When Should I Join Overeaters Anonymous?
Membership is largely open regardless of specific disorders; the only clause for joining is a desire to stop one’s compulsive eating habits. OA treats overeating disorders as an illness and counteracts it like an addiction. The formatting of Overeaters Anonymous is virtually identical to Alcoholics Anonymous (OA even reads the literature designed for alcoholic-based addictions discussed in AA).
Although OA stresses that participants are seeking to achieve a healthy body weight, recourse is primarily designed to dissuade compulsive eating disorders. However, afflictions that may warrant participation in OA include, but are not limited to:
- Anorexia nervosa
- Binge eating disorder
- Bulimia nervosa
- Compulsive eating disorder
How Does Overeaters Anonymous Work?
Data for success rates through OA is slim due to a lack of studies, but its sister programs point to reasonable effectiveness for participants. Communal support groups like AA and NA have a history of high success rates for their participants—many times exponentially decreasing the odds of relapse (as opposed to individuals who attempt to quit addiction on their own). Other daunting steps of quitting an addiction—food-related in OA—are solved in the anonymous format.
All members are mostly anonymous, unless they choose to speak out. This strips each member in a meeting down to their common motivation: a goal to help their addiction. Additionally, it prevents the intimate details of substance abuse from leaking to the public, allowing participants to focus exclusively on their recovery.
OA neither endorses nor discourages the use of a specific food plan. Although OA encourages participants to reach out to physicians for meal plan advice, the program primarily advises participants to use whatever works for them. Some recommend participants stay away from certain kinds of food, like those with caffeine or sugar, and others ask that individuals stay away from triggering environments and foods.
The 12 Step Model
Overeaters Anonymous has participants follow the guidelines specified in the 12 Step model. The doctrine is secular by nature, but the religion is left unspecified—it is up to followers to choose what their understanding of a higher being is. Spiritual understanding and enlightenment are the goals of the steps; by the end of the linear guidelines, users are intended to have the ability to manage their former addition. The steps are as follows:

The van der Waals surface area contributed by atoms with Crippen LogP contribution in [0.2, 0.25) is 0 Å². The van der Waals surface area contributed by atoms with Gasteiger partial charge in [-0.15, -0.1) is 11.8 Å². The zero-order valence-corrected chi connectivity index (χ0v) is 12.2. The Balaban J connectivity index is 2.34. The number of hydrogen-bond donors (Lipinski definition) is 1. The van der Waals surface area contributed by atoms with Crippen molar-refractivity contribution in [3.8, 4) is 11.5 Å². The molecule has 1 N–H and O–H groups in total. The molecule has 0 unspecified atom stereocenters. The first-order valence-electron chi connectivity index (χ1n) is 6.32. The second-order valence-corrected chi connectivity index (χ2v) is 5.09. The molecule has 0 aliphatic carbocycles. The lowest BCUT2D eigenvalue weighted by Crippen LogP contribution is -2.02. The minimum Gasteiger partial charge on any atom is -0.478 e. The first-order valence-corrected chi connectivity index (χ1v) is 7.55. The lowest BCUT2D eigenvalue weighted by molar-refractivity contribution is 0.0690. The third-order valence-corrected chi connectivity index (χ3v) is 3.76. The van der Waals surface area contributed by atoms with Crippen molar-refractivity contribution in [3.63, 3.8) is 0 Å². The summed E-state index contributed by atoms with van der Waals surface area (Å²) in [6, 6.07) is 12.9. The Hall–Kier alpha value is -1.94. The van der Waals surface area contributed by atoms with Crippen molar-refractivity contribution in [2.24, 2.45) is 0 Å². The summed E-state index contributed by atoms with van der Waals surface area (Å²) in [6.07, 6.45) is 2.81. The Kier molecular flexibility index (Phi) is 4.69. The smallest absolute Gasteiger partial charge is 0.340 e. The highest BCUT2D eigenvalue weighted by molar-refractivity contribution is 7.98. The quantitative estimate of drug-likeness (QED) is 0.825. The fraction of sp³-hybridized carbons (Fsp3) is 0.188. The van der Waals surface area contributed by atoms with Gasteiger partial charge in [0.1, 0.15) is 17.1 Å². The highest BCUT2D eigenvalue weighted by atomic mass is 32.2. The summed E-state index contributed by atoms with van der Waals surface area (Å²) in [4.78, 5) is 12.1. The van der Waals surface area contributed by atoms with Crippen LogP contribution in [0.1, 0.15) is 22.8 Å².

- Admitting to compulsion while eating and the effects it has had on one’s life.
- Believing that a higher power will help in their process towards recovery.
- Deciding to turn one’s will towards the benefit of said higher power.
- Making a moral inventory of oneself. This step entails assessing where they have come in their struggles with eating disorders and how to identify the roots of addiction issues.
- Admitting to oneself, a higher power, and another person the nature of the wrongs committed during addiction.
- A readiness to allow the higher power to remove one’s personal defects.
- Asking said higher power to remove one’s negative character attributes.
- Making a list of people affected detrimentally by one’s struggles with compulsion in order to make amends with them.
- Mending relations with the listed people in a way that does not harm them further.
- Continuing to take personal responsibility for one’s actions committed and making them known in order to atone for them.
- Using prayer, meditation, or both to improve one’s relationship with the higher power.
- Continuing for practice the 12 steps as well as transferring one’s knowledge of the process to other affected individuals.
Many participants are initially apathetic or downright opposed to the secular influence in the 12 step program. Ultimately, the most pagan aspects of Overeaters Anonymous can be adjusted to one’s preferences; whether by converting prayer to meditation or imagining a higher power to be nature or a karmic scale, it is possible to appreciate the virtues instilled of looking to something bigger than oneself for guidance in trying times.